For more than half a century, theater companies have shied away from producing Funny Girl, the biographical musical of Ziegfeld Follies star Fanny Brice, in part because whoever plays the leading role would be subjected to comparisons with Ms. Streisand.
Apparently Boca Raton’s Wick Theatre was unfazed by that hurdle and, boy, have they found an actress-singer-clown to fill those giant shoes. Chances are you have never heard of Stephanie Maloney before, and who knows where her career will take her, but she is currently giving a star-quality performance as lucky-onstage, unlucky-in-her-personal-life Brice, without giving any indication of how difficult the task is.
The production has much to recommend it, thanks to well-paced direction by Dom Ruggiero, capable support by George Dvorsky as vain gambler and clotheshorse Nick Arnstein, a hard-working ensemble and, of course, a first-rate score by Jule Styne and Bob Merrill. But simply put, the show succeeds or fails on the skills of the actress playing Fanny and, by that measure, the Wick has a solid winner.
Only a star vehicle with confidence in its leading lady would begin by writing her a number called “I’m the Greatest Star.” In Funny Girl, it allows the actress playing Fanny to show off her singing pipes, comedy proficiency and chutzpah. Maloney delivers the song with such take-no-prisoners bravado that we accept its premise and quickly relax about the fate of the production.
With each piece of comedy material – “His Love Makes Me Beautiful,” “Sadie, Sadie” and “Rat-Tat-Tat-Tat” – our admiration of Maloney increases. But it is on the ballads – “People,” “Who Are You Now?” and “The Music That Makes Me Dance” – that she wins our hearts. Her phrasing choices are not all that different from Streisand’s, but they deviate enough that we sense she is avoiding imitation.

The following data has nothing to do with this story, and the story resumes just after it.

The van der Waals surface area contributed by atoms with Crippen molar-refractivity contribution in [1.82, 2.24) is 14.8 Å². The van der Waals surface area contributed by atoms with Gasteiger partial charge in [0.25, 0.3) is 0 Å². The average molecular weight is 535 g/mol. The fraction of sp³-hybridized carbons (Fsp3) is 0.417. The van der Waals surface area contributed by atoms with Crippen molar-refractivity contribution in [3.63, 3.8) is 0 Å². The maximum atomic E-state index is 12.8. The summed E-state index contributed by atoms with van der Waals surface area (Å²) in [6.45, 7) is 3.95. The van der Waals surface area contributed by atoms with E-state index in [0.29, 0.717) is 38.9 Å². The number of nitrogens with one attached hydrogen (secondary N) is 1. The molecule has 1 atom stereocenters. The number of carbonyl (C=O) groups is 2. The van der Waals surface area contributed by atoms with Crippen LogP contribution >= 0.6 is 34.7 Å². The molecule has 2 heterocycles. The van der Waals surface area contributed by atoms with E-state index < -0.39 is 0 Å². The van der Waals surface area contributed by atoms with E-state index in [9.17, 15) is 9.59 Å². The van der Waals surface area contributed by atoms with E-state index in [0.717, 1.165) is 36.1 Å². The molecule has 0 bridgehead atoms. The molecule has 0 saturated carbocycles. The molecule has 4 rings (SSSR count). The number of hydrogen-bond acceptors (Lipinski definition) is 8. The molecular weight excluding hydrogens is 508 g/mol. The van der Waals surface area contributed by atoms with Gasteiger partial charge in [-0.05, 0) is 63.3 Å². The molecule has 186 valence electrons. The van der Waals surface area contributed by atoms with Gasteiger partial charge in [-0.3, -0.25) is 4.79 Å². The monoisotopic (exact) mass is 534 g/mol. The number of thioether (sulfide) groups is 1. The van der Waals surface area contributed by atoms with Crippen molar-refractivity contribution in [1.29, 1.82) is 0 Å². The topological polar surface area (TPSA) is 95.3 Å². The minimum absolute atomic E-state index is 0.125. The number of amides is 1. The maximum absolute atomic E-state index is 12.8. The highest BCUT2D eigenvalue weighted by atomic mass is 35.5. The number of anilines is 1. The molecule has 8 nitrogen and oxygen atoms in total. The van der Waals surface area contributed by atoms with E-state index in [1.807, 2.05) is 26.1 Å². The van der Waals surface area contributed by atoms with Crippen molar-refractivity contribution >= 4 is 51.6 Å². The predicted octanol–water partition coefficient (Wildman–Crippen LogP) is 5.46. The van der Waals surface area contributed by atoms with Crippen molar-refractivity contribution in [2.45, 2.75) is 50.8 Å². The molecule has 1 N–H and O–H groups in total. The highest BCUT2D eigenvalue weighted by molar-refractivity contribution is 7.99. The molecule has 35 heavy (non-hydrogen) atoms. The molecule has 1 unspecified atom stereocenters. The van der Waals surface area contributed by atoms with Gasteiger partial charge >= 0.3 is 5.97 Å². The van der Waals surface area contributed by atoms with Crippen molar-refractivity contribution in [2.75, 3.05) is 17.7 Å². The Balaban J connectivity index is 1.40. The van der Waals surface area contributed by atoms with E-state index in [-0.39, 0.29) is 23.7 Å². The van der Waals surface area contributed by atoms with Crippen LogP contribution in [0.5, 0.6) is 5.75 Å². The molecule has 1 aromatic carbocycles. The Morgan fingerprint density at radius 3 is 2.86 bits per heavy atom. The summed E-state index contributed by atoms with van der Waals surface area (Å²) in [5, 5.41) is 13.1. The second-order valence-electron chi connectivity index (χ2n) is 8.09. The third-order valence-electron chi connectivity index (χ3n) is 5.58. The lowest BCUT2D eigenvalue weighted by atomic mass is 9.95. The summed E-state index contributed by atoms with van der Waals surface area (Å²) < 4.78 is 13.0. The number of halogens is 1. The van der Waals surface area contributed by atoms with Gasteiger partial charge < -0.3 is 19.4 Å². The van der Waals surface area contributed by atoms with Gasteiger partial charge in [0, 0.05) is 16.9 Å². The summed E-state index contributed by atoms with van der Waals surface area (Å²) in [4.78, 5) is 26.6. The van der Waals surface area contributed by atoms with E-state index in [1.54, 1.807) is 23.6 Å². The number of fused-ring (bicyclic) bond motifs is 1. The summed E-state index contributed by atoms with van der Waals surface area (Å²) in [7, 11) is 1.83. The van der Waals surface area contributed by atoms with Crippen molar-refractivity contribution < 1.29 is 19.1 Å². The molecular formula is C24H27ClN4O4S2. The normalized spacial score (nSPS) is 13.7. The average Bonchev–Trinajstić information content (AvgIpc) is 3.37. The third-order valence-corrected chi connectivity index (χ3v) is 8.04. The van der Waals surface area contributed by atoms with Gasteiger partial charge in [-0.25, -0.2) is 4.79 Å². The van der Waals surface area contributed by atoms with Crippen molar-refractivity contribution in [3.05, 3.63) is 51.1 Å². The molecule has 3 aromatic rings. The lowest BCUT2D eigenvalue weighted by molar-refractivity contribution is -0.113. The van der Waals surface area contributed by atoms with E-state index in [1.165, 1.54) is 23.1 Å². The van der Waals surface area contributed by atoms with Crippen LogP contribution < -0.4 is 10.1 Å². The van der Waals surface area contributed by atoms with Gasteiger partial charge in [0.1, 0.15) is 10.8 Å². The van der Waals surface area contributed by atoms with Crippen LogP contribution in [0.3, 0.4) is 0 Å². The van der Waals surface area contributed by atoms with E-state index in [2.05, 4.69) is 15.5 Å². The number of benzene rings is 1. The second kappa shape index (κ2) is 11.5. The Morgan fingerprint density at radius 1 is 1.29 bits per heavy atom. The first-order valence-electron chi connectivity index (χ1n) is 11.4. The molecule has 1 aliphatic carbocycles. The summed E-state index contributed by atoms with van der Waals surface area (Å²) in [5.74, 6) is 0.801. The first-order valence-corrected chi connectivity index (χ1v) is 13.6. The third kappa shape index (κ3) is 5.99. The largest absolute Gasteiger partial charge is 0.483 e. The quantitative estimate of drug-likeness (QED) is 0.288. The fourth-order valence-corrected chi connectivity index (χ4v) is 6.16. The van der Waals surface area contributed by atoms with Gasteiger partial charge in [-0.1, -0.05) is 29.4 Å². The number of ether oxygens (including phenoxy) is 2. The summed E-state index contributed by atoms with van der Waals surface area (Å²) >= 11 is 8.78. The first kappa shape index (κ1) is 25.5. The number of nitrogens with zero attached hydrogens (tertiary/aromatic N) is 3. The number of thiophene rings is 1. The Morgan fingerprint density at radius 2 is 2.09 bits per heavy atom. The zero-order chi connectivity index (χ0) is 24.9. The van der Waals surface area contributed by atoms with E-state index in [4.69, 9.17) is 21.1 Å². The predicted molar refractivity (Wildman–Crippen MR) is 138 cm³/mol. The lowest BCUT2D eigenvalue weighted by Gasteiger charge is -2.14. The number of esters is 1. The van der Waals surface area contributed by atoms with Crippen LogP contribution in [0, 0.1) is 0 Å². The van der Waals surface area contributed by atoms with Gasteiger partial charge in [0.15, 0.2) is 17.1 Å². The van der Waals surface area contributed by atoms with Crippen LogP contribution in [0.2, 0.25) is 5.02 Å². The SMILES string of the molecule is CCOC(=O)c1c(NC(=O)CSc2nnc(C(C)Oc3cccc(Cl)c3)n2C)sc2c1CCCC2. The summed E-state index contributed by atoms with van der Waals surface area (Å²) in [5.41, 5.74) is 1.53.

The script by Isobel Lennart is a mere outline of Brice’s life, and a lot more effective on her way up the show business ladder than in the second act, when her marriage to Arnstein begins to crumble. Early on, this awkward, plain woman (“a bagel on a plate full of onion rolls”) elbows her way to a featured spot in a local vaudeville theater, then gets invited to audition for Florenz Ziegfeld, winning a spot in his latest Follies and showing that she will be a challenging employee.
Meanwhile, she has attracted the attention of Arnstein, who comes to resent her celebrity and her greater financial success. Desperate for a big score in his shady investments, he crosses the line into embezzlement and lands in prison, further damaging his marriage to Fanny.
Like Arnstein does to Brice, Dvorsky plays a distant second fiddle to Maloney, though he succeeds at making the character likeable and sings quite capably. As Fanny’s neighborhood booster Eddie Ryan, the always welcome Courter Simmons (Singin’ in the Rain, Drowsy Chaperone) is a lively presence. He is well paired with Angie Radosh as Fanny’s mother, even if their second act duet has been deleted.
Josieu T. Jean’s backdrop projections evoke early 20th-century New York, allowing the set design to get by with fragments of scenery. No, there’s no tugboat for Fanny’s defiant exit on “Don’t Rain on My Parade,” but Jean’s suggestion of a moving train receding into a Baltimore tunnel is a visually effective finale to the first act. Jim Buff raided the Wick’s clothes racks for some attractive vintage costumes, particularly the onstage duds and Fanny’s finale trick transformation gown.
If there is a nit that needs to be picked, it is the Wick’s cost-cutting decision to slide back into the use of recorded accompaniment. Although it mars the production, nothing could rain on the triumph of Stephanie Maloney. Here’s hoping the Wick gets busy looking for more shows for her to do here.
FUNNY GIRL, The Wick Theatre, 7901 N. Federal Highway, Boca Raton. Through Sunday, Feb. 24. $95-$75. (561) 995-2333 or visit thewick.org.